Globe-Gazette from Mason City, Iowa on July 1, 1935 · Page 11
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Globe-Gazette from Mason City, Iowa · Page 11

Mason City, Iowa
Issue Date:
Monday, July 1, 1935
Page 11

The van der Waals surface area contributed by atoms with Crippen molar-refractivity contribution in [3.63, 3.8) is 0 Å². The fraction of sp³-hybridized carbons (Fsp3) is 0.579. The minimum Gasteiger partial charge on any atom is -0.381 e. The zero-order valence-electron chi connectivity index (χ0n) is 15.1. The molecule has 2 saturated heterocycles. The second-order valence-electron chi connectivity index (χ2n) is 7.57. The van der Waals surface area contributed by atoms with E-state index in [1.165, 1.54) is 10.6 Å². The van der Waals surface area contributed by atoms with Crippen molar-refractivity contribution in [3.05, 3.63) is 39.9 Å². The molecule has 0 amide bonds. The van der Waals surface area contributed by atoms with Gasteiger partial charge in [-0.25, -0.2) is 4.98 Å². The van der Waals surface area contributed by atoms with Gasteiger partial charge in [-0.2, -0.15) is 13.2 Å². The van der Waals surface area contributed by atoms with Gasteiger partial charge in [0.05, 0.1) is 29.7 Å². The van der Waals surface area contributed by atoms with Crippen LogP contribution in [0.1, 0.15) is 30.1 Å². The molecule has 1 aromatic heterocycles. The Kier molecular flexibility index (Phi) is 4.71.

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MASON CITY GLOBE-GAZETTE, JULY 1 1935 ELEVEN m m 6'iil MONTH OF JUNE MOISTURE HIGH, FIGURES REVEAL Twice as Moist as Average June, Six Times Amount of 1934 Period. The month just ended was almost twice as moist as the average June and six times as moist as the June of 1934, The average temperature of the month just ended was 63.9 degrees, more than 3 degrees below the normal June average and more than 10 degrees below the June average last year. These facts are revealed by the Globe-Gazette weather figures. Precipitation thus far in 1935 has reached the total of 17.5 inches, compared with 14.77 inches, which is the 50 year average for the first six months of the year. The month to month moisture fig' urges follow: 1935 Normal January 1.58 .92 February , 75 1.01 March 1.17 1.44 April 2.76 2.72 May 3.58 4.16 June 7.68 4.62 TOTALS 17.52 14.77 Checking back further, it is disclosed that out of the past 12 months, supposedly a year of drought, s.even months have brought more than normal moisture. It is still a mark of 1935's weather offering that up to the first of July there had not been a temperature as high as 90 degrees. June's highest was 88, recorded on the afternoon of June 13. Only 13 of June's 30 days were listed as clear and the wind was out of the north 14 days, two facts closely related to the month's abnormal coolness. On 14 days rain in measurable amount was recorded, with tracesshown on three other days. The day to day figures follow: Max. Min. Free. June 1 68 57 Tr. June 2 69 56 .71 June 3 SO 50 Tr. June 4 72 49 0 June 5 59 41 0 i June 6 61 43 .07 June 7 62 37 0 June 8 69 44 0 June 9 75 56 0 June 30 78 61 .57 June 11 77 50 0 June 12 82 55 0 June 13 86 59 0 June 14 gg 67 .34 June 15 87 60 Tr. June 16 84 67 .41 June 17 85 61 .09 , June IS 67 48 1.69 June 19 53 46 1.6S June 20 67 46 0 June 21 74 54 .20 June 22 65 49 .04 June 23 75 48 0 June 24 80 56 0 June 25 75 60 1.36 June 26 80 57 0 June 27 77 53 .20 June 28 80 61 .16 June 29 79 56 .16 June 30 75 63 0 Life Underwriters ^Addressed by Kiefer At the regular monthly noon luncheon meeting at the Cerro Gordo Hotel Saturday, the Life Underwriters listened to a talk on "Prospecting" by E. J. Kiefer, agency supervisor for the Cedar Rapids Life Insurance company. The speaker stressed the necessity of understanding the buyer's requirements and ability to pay before assuming him to be a prospect, and illustrated haphazard selling methods. Other business included arrangements for a picnic to be held at a later date, reports of committees and announcement of preparations 'being made for the national convention which will convene in Des Moines Sept. 16. Delegates elected for the convention include R. L. Bailey, W. M. Huffman, L. H. Gilchrist, Walter J. Walker of Mason City and A. B. Colburn of Waverly. Alternates include Charles Bailey of Osage, J. E. Brown and F. W. Vorheis of Mason City, D. S. Kupker ot Nora Springs and B. L. Prouty of Garner. Membership cards in the national association, necessary for attendance at the national convention, were distributed. The meeting, presided over by President Huffman, was well attended. FUNNY MAN IS EVEN FUNNIER Ventriloquist Feature With Dancer, Golf, Stilt Acts at Cecil. The traditional funny man of vaudeville, the ventriloquist, was even funnier last week-end at the Cecil theater, as the sixth in a series of bigr-time stage shows topped the bill. Ventriloquist Conlon. who talked his dummy-stooge through a fast act, returned to occupy the next- to closing spot on the bill, with Golf Expert Masters of the Masters and Grayce act "sitting in" as the dummy. The closing spot was held by the fast dancing family that made up Louie's Chinese Revue, with Gam Chee and Nai Git, the Chinese Cherry Blossoms. Tap and acrobatic dancing, with songs in both American and Chinese styles were the body of the smooth act. Masters and Grayce were comics in. their own right, their golf lesson being the high spot of the act, with Masters providing the kick as he sailed short iron shots out into the audience. A surprise bill was the Midnight Serenade, with Bert Nagle and three girls. Miss Hilja, featured dancer, brought continued applause with seemingly impossible dance movements. Weston and Lake opened the bill with a speedy musical and stilt act, Weston dancing through a hard routine on his long wooden "legs." MUSICIANS WIN MUCH APPLAUSE Child Performers Play Many Violin, Piano Selections. Music by Americo and Victor Cimmino amazed and delighted the audience which assembled in the First Methodist church Sunday evening. Victor, 9 years old, is a violinist, and Americo, 6 years old, is a pianist and both are here to participate in the Singing Village which will be conducted July 5 to 14 at Clear Lake. The boys who are pupils of Signor Fiorillo, perform with musicianship which would be commendable for older persons. They are American born of Italian parents, the two eldest of a family of seven. The Nebraska string quartet played a group of numbers which was equally well received by the audience. Signor Mario Cappelli who is directing the Singing Village gave a group of vocal numbers. Mr. Cappelli is an American-Italian tenor whose work is familiar to Mason Cityans. At a. special request from a member of the audience, Mr. Cappelli sang "The Isle of Capri," giving it first in Italian and then in English. Bridge Party to Be at Mason City Club Women of the Mason City Country club will assemble at the clubhouse Tuesday afternoon for their fortnightly contract party. A buffet luncheon will -precede the play. Hostesses for the afternoon will be Mrs. R. E. Finlayson, Mrs. John Gallagher and Mrs. Fulton Potter. MARY E. WINTERS SUCCUMBS HERE Funeral Services Incomplete for Woman Who Died After Long Illness. Mary Ellen Winters, 76. died at her home, 416 West State street, about 12 o'clock Monday noon, following a long illness, from which she had been confined to her bed for the past two months. Mrs. Winters was born in Polk county June 1, 1859. Surviving her are one daughter, Mrs. Maude Corning, Sioux Falls, S. Dak., and three sons, the Rev. C. O. Winters, Corwith; E. S. Winters. Minneapolis; and John Winters. 622 Van Burefi avenue northwest. Two sisters, Mrs. Alia Hobbs and Mrs. Laura Smith, Des Moines, and 18 grandchildren and one great grandchild, also survive. Mrs. Winters was preceded in death by her husband, April 24, 1918. Funeral arrangements had not been completed Monday. The body was taken to the Patterson funeral home. rour Fined on Charges of Intoxication Here Four men were fined $10 and costs each Monday morning by Police Judge Morris Laird on charges of intoxication. The men were John Lowery, Sioux City: Ed Graves, Ray, N. Dak., R. McHale, LaPorte City; and Fred Crawford, Mason City. Three speeding bonds were also forfeited. Those charged with speeding were Earl Young, 203 Second street southeast; Clifford Scholl, Rockwell, and Martin Sardman, Northwood. Each forfeited bonds of 55. NEGRO SINGERS GIVE PROGRAM Rotary Clubs Hear Numbers by Musicians From Piney Woods. Singers from Piney Woods, Miss., school for Negroes presented a program of music at the Rotary club meeting Monday afternoon in Hotel Hanford. Negro spiritual numbers, solos, quartets and quintets were included in the program. The school, started about 25 years ago by a Negro from Iowa, has an enrollment of 350 students from 15 states, taught by a staff of 30 instructors. In connection with the school 300 acres are farmed to furnish food for the school. In addition to academic training, it was stated by one of the young men in explaining the school, each student must learn a trade, which h« demonstrates at the commencement exercises. Although non-sectarian, the school includes Christian training in its curriculum. Guests were C. C. Warden of Iowa City, formerly of Mason City, Edwin Crofoot of Bay City, Tex., and Grant Miller. MRS. R. W. WILLIS HOSTESS AT PARTY Mrs. R. W. Willis. 221 Ninth street northwest, entertained a group at luncheon Saturday at the Cavern. The afternoon was spent informally. .;. Miss Minnie Lien and Harold Benson were Trinity Luther league delegates to the convention at Sioux Falls, S. Dak., which closed Sunday night with a chorus of 2,000 directed by Dr. F. Melius Christiansen of St. Olaf college. F R E E EVERY MORNING Marcels, Fingerwaves and Haircuts Others at School Prices, Shampoo Fingerwave, 35c Haircuts 20c Facials 50e Manicures . . . . . . . . . 25c Permanents $1 up Arch 20c Eyebrows Dyed 50c All work supervised by trained instructors LA JAMES COLLEGE BEAUTY CULTURE 12-16 1st N. W. Phone 974 Close Out Sale OF THE HARRY ZEBKER STOCK and have just received a lot of ladies' dresses, shoes, etc., bought at a bargain and offered to you at sale prices. 1 LOT LADIES' Light and dark silks, cool chiffons a n d organdies. Just the thing for the 4th, Values to $7.50 PANTS Men's white and light summer pants. $I 8 47atidf?e COf* IfC su^l^S Men's 25c anklets. Choice of our stcok of ladies' summer hats. Ladies' Freeman-Thompson oxfords and 1-straps. These shoes fit like the higher priced types. 1 LOT Men's grey all wool worsted suits. Worth to $25.00. $13.87 FORMERLY NOW 121 SOUTH FEDERAL MID-CONTINENT MEETING HERE 250 Gathering to Attend Banquet and Program at Hotel Hanofrd. An aggregation of 250 members of the Mid-Continent Petroleum corporation from within a radius of SO miles of Mason City was here Monday to attend a meeting Monday evening at the Hotel Hanford. The meeting will open with a banquet, with four nationally known radio stars performing the early part of the evening, following which addresses will be given. The speakers will include R. W. McDowell, vice president, in charge of sales; F. B. Koontz, vice president, in charge of manufacturing and C. S. Getchman, technologist, all of Tulsa. Okla.: L. E. Wilson, 3thyl Gasoline corporation and E. Woodbury, vice president of the Potts Advertising company, Kansas City, Mo. Two Divorces Granted. ALGONA, July 1.---Judge George A. Hcald. Spencer, closed the Kossuth district court last Saturday and left for his home. Dorothy Shatto was granted a divorce from Raymond Shatto, who is serving a ten year sentence at Anamosa. She was given custody of a three year old son. A divorce decree was also ;ranted to Theophil E. Harr of Irvingtnn from Edna Harr. THE NEW LEAF * » * It's a Dull One That Has No Turning. E. McL What with all the theaters showing mystery movies and the summer being the time to read thrillers anyway, I bad intended to go on murder story jag this week, but I could find only four comparatively new murder books to read--not that there is any special merit in a new book over an old one, except in the case of mystery stories. MURDER IN IOWA IS THEME OF BOOK "Crime in Corn-Weather" is of especial interest to lowans because the background of the story is a small town in southern Iowa named Kcedora by the author. Mary Alwater. When the town banker, Will Breen, doesn't come home for supper on time only two persons think it is strange, his mother and a curious neighbor woman, but when he doesn't come home at all, the whole town think it's queer and excitement ensues. The body of Breen was never found, although the author tells her readers where it is. The murderer was never discovered, although the reader knows who did the crime. Everyone benefited enormously and surprisingly from the affair except the murdered and the murderer. ONLY ONE GOOD BLOODY MURDER "Death in a Little Town" by R. C. Woodthorpe is a new thriller and a good one--not in the horrendous manner of many of the late mystery stories, but with one good bloody murder to its credit. The honors do not fall to the police in this book, nor to an amateur sleuth, but more or less to the murderer. Plenty of persons in Chcsworth, quiet little English town, had reasons for disliking Douglas Bonar, but no one, really, for murdering him. The story moves along quickly enough, but without hysteria. There are many interesting persons in* volved and my favorite was Ramsay McDonald, the parrot of Miss Perks. SOLVING CRIME CENTURIES OLD Another mystery story with only i centurlcs-old-murder to make it ;orcy is "The Intrusive Tourist." -lowever there is a ghost roaming hrough the pages and there is a Tudor castle with sliding panels and ecrel passage ways and trap doors vhich should make it sufficiently grim. The story is of an American, Gerard Anthered, who comes to Eng- and to clear the name of his great grandfather who accused of murder, vas sent to Botany Bay, the Australian colony. Evidence about the murder has been concealed in the castle, Malyon, and it is Anthered's ntention to find it. It is the inten- .cntion of Miss Vanora May of Mai- yon that he does not find it and much excitement ensues. LOST OR STOLEN \ SINGLE HOUR "Jimmy Dale and the Missing Hour" by Frank L. Packard is a more ordinary thriller. It has the k amateur detective who goes ·sleuthing around in disguise and calls up his faithful butler every now and then to report on his pro- ·ess and his safety. As Larry the Bat, Jimmy Dale owed his life to one Sonny Garlz. Before we go any farther. let me tell rou that Jimmy Dale was not only Larry the Bat, but Smarlinghue and also the dreaded Grey Seal. When 'artz was killed Dale felt he must do something about it and when his best friend, Carruthers, publisher of newspaper, disappears, he whips out his disguises and goes to work. 'ORTRAVr OF AN UNKNOWN LADT. This book doesn't belong in this column at all--not with mystery stories, even if its title is a trifle mysterious, but here it is anyway. The Portrait of an Unknown YELLAND HANES' OPPORTUNITY SALE AT PRICES OF ORDINARY MAGAZINES Bridge Sets With 2 Decks of Cards . . 98c Per Box GIFT AND MISCELLANEOUS ITEMS Will Be Reduced 1c Every Day Until Sold YELLAND HANES BOOK STORE 11 EAST STATE STREET PHONE 400 FOODS FOR THE Sunkist Dixie Sweet 300 Size Quality Brand Asst. 8 oz. Bottles Van Camp's Med. Tins 9 9 9 Peacock Brand White Soda, Lime «| Large Rickey, Root Beer JF Bottles Libby's '/4 Size Tins Lady Betty Brand or Quart Spread Jar Happy Vale Quart Jar 9 9 9 Rose Dale « a e « e oz. Jar Kraft Except Old % Vi Ib. English and Swiss · t pkgs. Decker's Sliced to Order PRICES EFFECTIVE TUESDAY AND WEDNESDAY Lady" by Nancy Hoyt is a biology of the late Elinor Wylie by her younger sister. It is an excellent and lively portrait and will be read by all Wylie-enthusiasts. Reared in Philadelphia, Elinor became a successful debutante in spite of having been "lost with Shelly and Shakespeare for so many years." She married Philip Hichborn and when she was 24 years old, eloped with Horace Wylie, much to the amazement of all concerned. They went to England and lived there and it was during this time that her first book, "Incidental Numbers," was privately printed. Poems from this collection are reprinted at the back of Mrs. Hoyt's biography of her sister. RETURN TO U. S. DURING WORLD WAR, At the outbreak of the war, Horace and Elinor returned to America and took up residence in Washington. She began to get some fame as a poet and her first volume of verse, "Nets to Catch the Wind" was published. In 1923 she divorced Horace and married William Rose Benet. They made their home in New York much of the time and during these years that "Jennifer Lorn" and "The Venetian Glass Nelphew" were written. Shelly had always been a love of Mrs. Wylie and her next book, "The Orphan Angel," concerned him and met with popular approval. "Mr. Hodge and Mr. Hazard" was her fourth prose publication. She enjoyed writing poetry, but prose was real toil for her. In 1928 while in England, she suffered a bad fall as the result of a slight stroke. In October of that year another stroke paralyzed several inches of her SINGING VILLAGE CONCERTS At Methodist Camp Grounds, South Shore, Clear Lake FRIDAY. JULY 5, to SUNDAY, JULY 14 PATRON TICKETS _g CHILDREN'S For entire 8 jl QQ Season Tickets big concerts TM «" 50c Student Registrations for entire, course of "Singing Village" . . . complete program, registration, board and room for entire 10 days, for $15. Register and procure tickets now at Vance Music Store, Ma.s0n City, or set! Rev. Robert Davies, registrar, at Clear Lake Methodist Camp Grounds. Sterling Groceries aid Meat Markets NO. 1 -- NO. 2 -- NO, 3 _ NO. 4 TUESDAY - WEDNESDAY We Deliver $1.00 Orders WE RESERVE THE RIGHT TO LIMIT Celebrate the 4th of July Large Fancy New Large Bottles _ · · · o" EACH BOTTLE MAKES 5 GALLONS Our rock garden is open to the public for the summer. We invite you to call any time, day or night. There will be lighting at night. The garden has been enlarged. Come and see the solid stepping stone driveway, {he pool, log cabin, outdoor stove, old-time rail fence and thousands of plants, blooms and vines. You are welcome any time. LUKE B. MILLER, 842 FIRST STREET N. W. Cello Pkg. 2 LBS. Paper MR. FARMER:--BRING US YOUR EGGS -CASH OR TRADE -- ANY OF THE 4 STORES heek. She returned to the United States and in December of 1928, she lied. Help Kidneys Don't Take Drastic Drugs Your kidneys contain 9 million tiny tubca filters which may be endangered ty cglect or drastic. Irritating druca. Be care- ul. If functional Kidney or Bladder dia- rdcra make you a u f f e r from Getting Up ·CI^Ms, Nervousness, Loss of Pep, Les Pains, Rheumatic Fains, Dizziness, Circles Under Eyes, KeuralRla, Acidity, Burning, marling or Itching, you don't need to take nances. All rtrUKKtsts now have the must nodern advanced treatment for th«se roubles---n. Doctor's prescription called -ystex (Sias-Tex). Works fast--safe an-1 ure. in 48 hours It must bring new vitality .nd Is guaranteed to make you feel 10 cars youriKer In one week or money back n return of empty package. Cystox costs n l y 3c a dose at druggists and the guar- ntee protects you. CUT RATE GROCERY SAVES YOU MONEY "Our Prices Are Never High" Let us have your orders. We know we can save you money. Trade Here and Save. TUESDAY - WEDNESDAY SUGAR, 10 Ibs. 49c With $2 of other aroecrlK* at, rock bottom prices. WAFERS Ib. 18c BEANS... Giant Cans 3 Tor VANILLA fi On. Bntlle PRESERVES 2SlOc MUSTARD Full Quart .Jam 13 Fancy Napkins, 100 in pkg. IOc Sweet Pickles, quarts ... 25c Toilet Paper, 4, 5, 6, 7 rolls 25c Gelatine, all flavors, pkg. 5c COCOANUT ,riv If c Mazola, quart 3 IOc Pineapple, 3 cans 25c English Walnuts, 2 Ibs S5c Maraschino Cherries, Ige. IOc 25c Olive Oil, bottle 16c IOc Union Leader Tobacco, 2 cans 1 MB. FARMER: Bring us your eggs. They buy more here. "0 to 25 Ibs. Suit; line, WATERMELONS TABLE SALT sit l£c Mac, or Spaghetti, 3 Ibs. . 25c Oranges, Juicy, doz. 18e, 23c, 33c Mac. or Spaghetti, 5 pkgs. 25c 25c K. C. Baking Powder .. 19c White Flour, 5 Ib. sack ... 25c Stuffed Olives, jar OAT MEAL pkg. IOc Crystal U'rdiJIns \VHh Dishes 250 SIZE French Dressing £; Red Cherries ^i° Peanut Butter, jar IOc, 23c, 32c Red Rose Salmon, 1 Ib. can 19c loc Salmon, 2 cans 25o Dried Peas, S Ibs 25c Cod Fish, boneless, box .. 23c Coffee l S2!LSS d lb.l5c TEAHFTTOGSytlOe NOODLES^ «ST"14c New Peas, full pods, S Ibs. 25c Peas, 3 large cans 25c Radishes, 2 Ige. bunches ... 5c Tomatoes, 2 cans ..c. 15c Cut Beets, qt. cans ......;., IOc Hominy or Kidney Beans ,M 5c I5c Spinach, 2 cans. ..._.25c Baked Beans, 5 for ...... 25c Libby's Fancy Beets, can . t, lama Be:uis, Ige. cans .... IOc Spaghetti, Ige. cans ...TM. IOc Sauer Kraut, 3 cans ...... 25c Hominy, qt. cans .._.. IOc Corn, Peas, can IOc Kidney Beans, Ig. IOc, 2 for 19c 15c Corn, Peas, 2 cans 25c C"ancy Green TEA, Ib. .We Fortune TrlUnR Book Frre Wit Every I.t). per pound 19o COFFEE, Tsr 44c BUTTER NUT COFFEE A Delicious Drink 30 E. State St. Phones 112-11S 508 First St. S. W. Phone 114 Cut Rate Grocery U 4